Typically Marxists see capitalism as a two class system. There is the capitalist class and there is the working class. The distinction between the two class emerges as a result of their different relationships to property ownership. Basically the capitalists own the economy whilst the workers rent themselves out – a situation that inevitably generates different and opposing class interests.


Whilst I agree with this I also think that there is at least one other source of class division within capitalist economics that Marxists tend to be blind to. This additional sources of class conflict emerges out of the division of labour which under capitalism is elitist in nature. The hierarchical division of labour results from the uneven allocation of tasks that go to make-up jobs. This unevenness generates the hierarchy and allows for a minority to monopolise the empowering tasks within the economy and with it create a class of professional managers – sometimes referred to as the coordinator class. 

So for advocates of participatory economics (parecon) like myself capitalism is a three class economic system resulting from both property / ownership relations and the elitist division of labour / monopoly of empowering tasks. Therefore as an organiser for a classless economic system it is necessary for me to not only be anti-capitalist but also anti-coordinator class. 


But what does this have to do with democratic centralism? 

Democratic centralism is a specific way to structure and run an organisation. The democratic aspect has to do with the feature that all members are free to debate and have a say in decisions. The centralism aspect refers to the outcome of elections after which all members are expected to uphold the majority position to ensure unity of action.
(Before moving on to my main point I think it is probably worth stopping here and considering what kind of society is likely to result from a revolutionary organisation run along such lines. If revolutionary organisations are to be considered seeds of the future society – as I think they should – then to my mind it seems almost inevitable that Leninism will lead to some form of mono-cultural totalitarianism with little, if any, consideration for minority opinion and rights.) 

However, another often overlooked feature of Leninist organisations is the hierarchical division of labour which is maintain within democratic centralism. By maintaining an elitist division of labour Leninist organisations elevate the coordinator class to positions of dominance and, in so doing, generate a strong internal dynamic towards elitist centralisation and away from participatory democracy. It is, I would argue, as a result of this internal dynamic and class dominance that much of the working class become alienated from the anti-capitalist movement.
You see for me one aspect of the revolution for a classless economy will need to be a transition from an elitist division of labour to an egalitarian division of labour (what parecon advocates call balanced job complexes) and yet, to my knowledge, Leninists say nothing about this.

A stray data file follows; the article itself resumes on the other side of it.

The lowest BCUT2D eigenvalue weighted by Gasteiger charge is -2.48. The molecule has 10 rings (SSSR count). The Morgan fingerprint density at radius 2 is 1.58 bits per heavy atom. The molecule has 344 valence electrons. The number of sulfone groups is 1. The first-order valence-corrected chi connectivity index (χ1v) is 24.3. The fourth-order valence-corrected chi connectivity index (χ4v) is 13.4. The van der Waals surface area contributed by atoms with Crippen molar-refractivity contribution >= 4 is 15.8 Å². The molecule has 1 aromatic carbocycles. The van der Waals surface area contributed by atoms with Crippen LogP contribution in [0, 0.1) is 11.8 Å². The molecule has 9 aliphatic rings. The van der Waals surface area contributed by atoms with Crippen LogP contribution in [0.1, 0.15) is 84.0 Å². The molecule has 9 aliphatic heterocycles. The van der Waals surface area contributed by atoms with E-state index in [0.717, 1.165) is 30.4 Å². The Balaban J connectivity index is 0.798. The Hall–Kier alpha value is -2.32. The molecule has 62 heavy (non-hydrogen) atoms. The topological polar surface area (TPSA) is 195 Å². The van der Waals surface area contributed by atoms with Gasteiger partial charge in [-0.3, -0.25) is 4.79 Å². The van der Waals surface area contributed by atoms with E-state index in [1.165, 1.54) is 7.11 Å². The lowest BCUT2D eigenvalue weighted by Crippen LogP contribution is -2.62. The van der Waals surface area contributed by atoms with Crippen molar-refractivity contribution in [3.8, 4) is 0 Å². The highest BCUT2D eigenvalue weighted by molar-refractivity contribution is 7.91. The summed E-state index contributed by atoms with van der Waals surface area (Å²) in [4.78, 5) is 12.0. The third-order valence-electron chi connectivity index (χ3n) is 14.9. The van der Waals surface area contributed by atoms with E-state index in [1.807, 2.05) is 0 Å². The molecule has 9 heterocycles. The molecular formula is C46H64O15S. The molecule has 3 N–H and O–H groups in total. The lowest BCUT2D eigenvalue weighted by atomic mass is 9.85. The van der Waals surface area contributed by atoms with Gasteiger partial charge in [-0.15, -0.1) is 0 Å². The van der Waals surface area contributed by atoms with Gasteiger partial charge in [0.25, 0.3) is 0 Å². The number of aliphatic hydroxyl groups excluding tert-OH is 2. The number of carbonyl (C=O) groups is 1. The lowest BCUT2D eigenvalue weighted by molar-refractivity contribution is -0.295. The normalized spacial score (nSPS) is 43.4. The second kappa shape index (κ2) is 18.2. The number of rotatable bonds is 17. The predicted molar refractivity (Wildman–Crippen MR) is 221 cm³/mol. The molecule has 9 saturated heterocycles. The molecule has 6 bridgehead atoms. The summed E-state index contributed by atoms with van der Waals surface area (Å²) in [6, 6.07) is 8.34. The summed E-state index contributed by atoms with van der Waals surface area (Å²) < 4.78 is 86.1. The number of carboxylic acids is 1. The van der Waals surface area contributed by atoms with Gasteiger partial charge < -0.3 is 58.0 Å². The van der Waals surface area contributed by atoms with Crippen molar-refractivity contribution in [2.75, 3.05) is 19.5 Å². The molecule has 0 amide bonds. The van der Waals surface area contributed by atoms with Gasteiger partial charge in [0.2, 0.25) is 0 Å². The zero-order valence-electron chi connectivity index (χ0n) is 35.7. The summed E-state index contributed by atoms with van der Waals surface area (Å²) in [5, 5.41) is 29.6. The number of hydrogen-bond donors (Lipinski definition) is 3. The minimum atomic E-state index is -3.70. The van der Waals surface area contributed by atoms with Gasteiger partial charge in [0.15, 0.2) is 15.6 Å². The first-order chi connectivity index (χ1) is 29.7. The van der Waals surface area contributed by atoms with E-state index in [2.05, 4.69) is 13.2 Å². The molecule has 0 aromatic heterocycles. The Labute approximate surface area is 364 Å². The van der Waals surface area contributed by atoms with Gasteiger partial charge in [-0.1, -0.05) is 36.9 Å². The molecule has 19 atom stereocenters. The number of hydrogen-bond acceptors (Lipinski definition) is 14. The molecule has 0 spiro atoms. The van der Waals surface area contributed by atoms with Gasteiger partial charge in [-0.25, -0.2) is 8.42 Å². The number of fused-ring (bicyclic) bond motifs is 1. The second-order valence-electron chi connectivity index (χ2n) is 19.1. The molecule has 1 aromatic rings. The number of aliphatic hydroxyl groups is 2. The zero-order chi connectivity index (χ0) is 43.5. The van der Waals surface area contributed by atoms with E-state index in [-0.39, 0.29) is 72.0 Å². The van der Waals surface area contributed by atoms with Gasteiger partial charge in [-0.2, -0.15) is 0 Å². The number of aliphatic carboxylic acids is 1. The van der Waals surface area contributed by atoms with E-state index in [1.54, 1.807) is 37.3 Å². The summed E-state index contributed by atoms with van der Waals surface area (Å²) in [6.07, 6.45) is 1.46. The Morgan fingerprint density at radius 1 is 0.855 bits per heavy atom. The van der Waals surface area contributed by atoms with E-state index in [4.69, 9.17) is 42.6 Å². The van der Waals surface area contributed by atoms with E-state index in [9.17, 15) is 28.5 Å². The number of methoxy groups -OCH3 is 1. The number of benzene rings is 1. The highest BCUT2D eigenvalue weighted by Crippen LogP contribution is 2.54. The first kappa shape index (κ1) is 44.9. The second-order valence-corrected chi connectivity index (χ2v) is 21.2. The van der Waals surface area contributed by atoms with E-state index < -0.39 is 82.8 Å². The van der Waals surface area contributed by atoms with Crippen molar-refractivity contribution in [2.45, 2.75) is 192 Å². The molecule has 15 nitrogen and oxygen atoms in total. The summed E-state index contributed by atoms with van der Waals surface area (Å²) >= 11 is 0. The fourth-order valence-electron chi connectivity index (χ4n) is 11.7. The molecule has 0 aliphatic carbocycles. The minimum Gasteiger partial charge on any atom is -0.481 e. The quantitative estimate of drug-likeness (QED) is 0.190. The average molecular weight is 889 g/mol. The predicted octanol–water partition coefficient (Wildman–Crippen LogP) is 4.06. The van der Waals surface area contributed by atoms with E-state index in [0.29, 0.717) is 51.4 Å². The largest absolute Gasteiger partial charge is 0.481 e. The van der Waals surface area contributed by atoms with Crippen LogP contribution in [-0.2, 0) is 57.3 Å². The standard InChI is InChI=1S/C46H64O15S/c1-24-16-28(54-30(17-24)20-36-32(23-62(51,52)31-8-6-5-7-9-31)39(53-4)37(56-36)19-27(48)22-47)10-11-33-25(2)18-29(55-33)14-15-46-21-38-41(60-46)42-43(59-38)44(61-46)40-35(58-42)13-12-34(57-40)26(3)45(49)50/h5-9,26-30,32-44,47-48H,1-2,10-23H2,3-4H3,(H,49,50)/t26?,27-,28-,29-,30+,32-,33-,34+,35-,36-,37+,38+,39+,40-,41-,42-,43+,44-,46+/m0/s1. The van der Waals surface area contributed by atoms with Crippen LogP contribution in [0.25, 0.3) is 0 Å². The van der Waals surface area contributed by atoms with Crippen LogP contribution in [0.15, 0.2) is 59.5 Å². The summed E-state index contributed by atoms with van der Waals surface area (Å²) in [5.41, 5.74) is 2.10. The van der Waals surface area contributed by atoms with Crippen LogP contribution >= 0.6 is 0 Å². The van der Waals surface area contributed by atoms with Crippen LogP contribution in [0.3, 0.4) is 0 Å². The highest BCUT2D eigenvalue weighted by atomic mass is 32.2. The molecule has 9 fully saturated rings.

From this analysis I think we can conclude that the debate, over what would have happened if Trotsky had succeeded Lenin instead of Stalin, is irrelevant and something of a distraction. What is much more important, it seems to me, is that we develop coordinator class consciousness within the anti-capitalist movement. 

Leninist parties (the Socialist Workers Party being the most obvious example) have clearly made very important contributions to left struggles in the UK over the course of several decades – how do you view the role of SWP and other parties such as The Socialist Party (formerly the Militant tendency)?

I have mixed feelings. 

On the one hand Leninist parties clearly make a valuable contribution to left organising in the UK. For example they have played an important role in helping organise and mobilise the general public in opposition to government policy relating to both domestic and foreign affairs. Obvious examples include the massive anti-war march of 2003 and the anti-cuts demonstration earlier this year. 

On the other hand I do think that their contribution is significantly limited by the inherent problems of Marxism / Leninism highlighted above. But more to the point I also feel that these problems actually hold our efforts back from developing into a popular and participatory movement and so in that sense are very damaging. 

From this point of view Marxists / Leninists are in an impossible position. To help build the much needed mass movement would require that we transcend historical materialism with a superior theory and replace democratic centralism with a form of organisation that facilitates meaningful and fair participation by its membership. But to do this would mean abandoning key aspects of Marxism / Leninism which in the end, it seems to me, would make any continued association with or identification to the ideology meaningless. 

The only real solution, I think, is to establish a new international revolutionary organisation that addresses these problems and with it escapes the limitations of Marxism / Leninism. 

Why do you think that it is so important for the left to outline visions of the kind of society it would like to see?


If we want to build a popular revolutionary movement we need to recruit. To recruit we need to overcome a major obstacle – the uneven development of consciousness within the general public. How might we do this?

As we have already seen one way is for revolutionaries to organise themselves into a vanguard party and then to agitate the general public towards revolution. During a revolutionary situation (think general strike) the vanguard party captures state power and takes on a leading role to ensure that the revolution is successful in destroying capitalism. This, of course, is the Leninist approach to overcoming uneven consciousness within the working class.